Even before Russia invaded Ukraine, pandemics, climate shocks, and regional conflicts had disrupted global production chains, pushing up global food prices and exacerbating hunger in poor countries. But with the start of the war in Ukraine, the situation has taken a dramatic turn — food prices are rising due to the further disruption of chains and supply reduction and due to the increase in fuel prices, which are transferred to the cost of fertilizers and delivery. According to the IMF, over the past two years, the index of accurate food prices has almost doubled by half; according to the FAO (Food and Agriculture Organization of the United Nations), prices, while declining in recent months, are significantly higher than in the corresponding months of the previous year.
As a result, the IMF estimates that 345 million people worldwide are at immediate risk due to severe food shortages. According to the UN World Food Program, more than 828 million people go to bed hungry every night. "This global food crisis has staggering humanitarian consequences and high financial costs," the IMF warns.
Along with human victims, the financial costs are rising as high food, and fertilizer prices make imports more expensive for famine-vulnerable countries. The IMF estimates that the pressure on their balance of payments will increase by $9 billion in 2022 and 2023, which could undermine the international reserves of these countries and their ability to keep paying for imports of food and fertilizers in the required volumes. The food crisis increases poverty and degrades the economy, fueling political instability. According to IMF calculations, by 2022 alone, countries with a high risk of hunger will need up to $7 billion to help the poorest families.
Given Southern Europe's acute food shortage and drought, Ukrainian grain is in high demand. The export of Russian grain (despite its exemption from sanctions), on the contrary, is declining: its shipments in July and August fell by 22% compared to last year — down to 6.3 million tons. Several factors may have contributed to the situation: insurers and ship owners are afraid to send ships to the war zone and deal with toxic Russia in general, while the competitiveness of Russian grain in the world market is undermined by too strong ruble, export duties and a record harvest (about 95 million tons of wheat), which needs to be stored somewhere, says Alexandra Prokopenko, an independent expert on economic policy.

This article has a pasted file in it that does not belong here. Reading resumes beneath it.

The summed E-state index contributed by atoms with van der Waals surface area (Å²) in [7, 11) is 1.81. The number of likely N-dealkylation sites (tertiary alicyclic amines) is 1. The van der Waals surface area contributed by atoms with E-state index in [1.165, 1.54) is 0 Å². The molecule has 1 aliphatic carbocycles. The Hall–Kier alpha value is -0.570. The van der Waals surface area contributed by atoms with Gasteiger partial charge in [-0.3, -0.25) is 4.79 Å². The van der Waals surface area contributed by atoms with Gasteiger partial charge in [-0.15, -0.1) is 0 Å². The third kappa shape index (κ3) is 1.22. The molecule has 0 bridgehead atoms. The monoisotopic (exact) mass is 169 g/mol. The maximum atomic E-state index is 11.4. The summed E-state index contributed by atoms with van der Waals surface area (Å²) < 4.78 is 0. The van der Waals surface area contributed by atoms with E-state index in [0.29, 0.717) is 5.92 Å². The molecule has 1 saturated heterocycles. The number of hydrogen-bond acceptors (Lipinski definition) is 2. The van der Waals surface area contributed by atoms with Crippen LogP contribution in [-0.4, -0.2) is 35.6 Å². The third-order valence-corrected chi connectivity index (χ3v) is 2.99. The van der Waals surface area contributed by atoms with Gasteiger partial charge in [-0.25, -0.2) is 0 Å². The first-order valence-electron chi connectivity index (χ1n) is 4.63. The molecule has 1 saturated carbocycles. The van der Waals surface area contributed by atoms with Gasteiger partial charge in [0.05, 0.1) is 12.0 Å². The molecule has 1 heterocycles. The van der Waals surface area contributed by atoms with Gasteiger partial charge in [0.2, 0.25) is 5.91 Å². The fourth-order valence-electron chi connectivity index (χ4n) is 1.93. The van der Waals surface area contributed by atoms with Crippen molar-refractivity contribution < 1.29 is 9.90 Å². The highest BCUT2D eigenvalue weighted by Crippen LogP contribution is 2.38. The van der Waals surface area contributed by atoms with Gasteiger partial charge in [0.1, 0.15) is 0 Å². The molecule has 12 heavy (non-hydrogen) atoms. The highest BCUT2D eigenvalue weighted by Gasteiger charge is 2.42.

At a meeting on the course of seasonal fieldwork on September 27, Vladimir Putin attacked the "collective West" once again with another accusation of non-compliance with the terms of the "grain agreement". Breaking this deal would deprive Kyiv of a significant share of foreign exchange earnings (agriculture in Ukraine makes up a large part of the economy — about 10%) and exacerbate the global food crisis. At the same time, the possible losses for Russia seem insignificant: in 2021, grain exports brought Russia $11.5 billion, while revenues from energy exports in 2022, according to Bloomberg estimates, may reach a record of $285 billion.
However, because this topic has been a constant theme of Putin's verbal attacks on the West for a month now but does not turn into real solutions during the most intensive export of crops, it suggests the "grain agreement" and public criticism of the West over it are used by the Kremlin mainly for image and propaganda purposes. By accusing Russia of obstructing the export of Ukrainian grain, the West sought to hold Russia responsible for the global food crisis. Now, the Kremlin wants to shift this responsibility to the West, blaming it for failing to comply with the terms and declared goals of the agreement.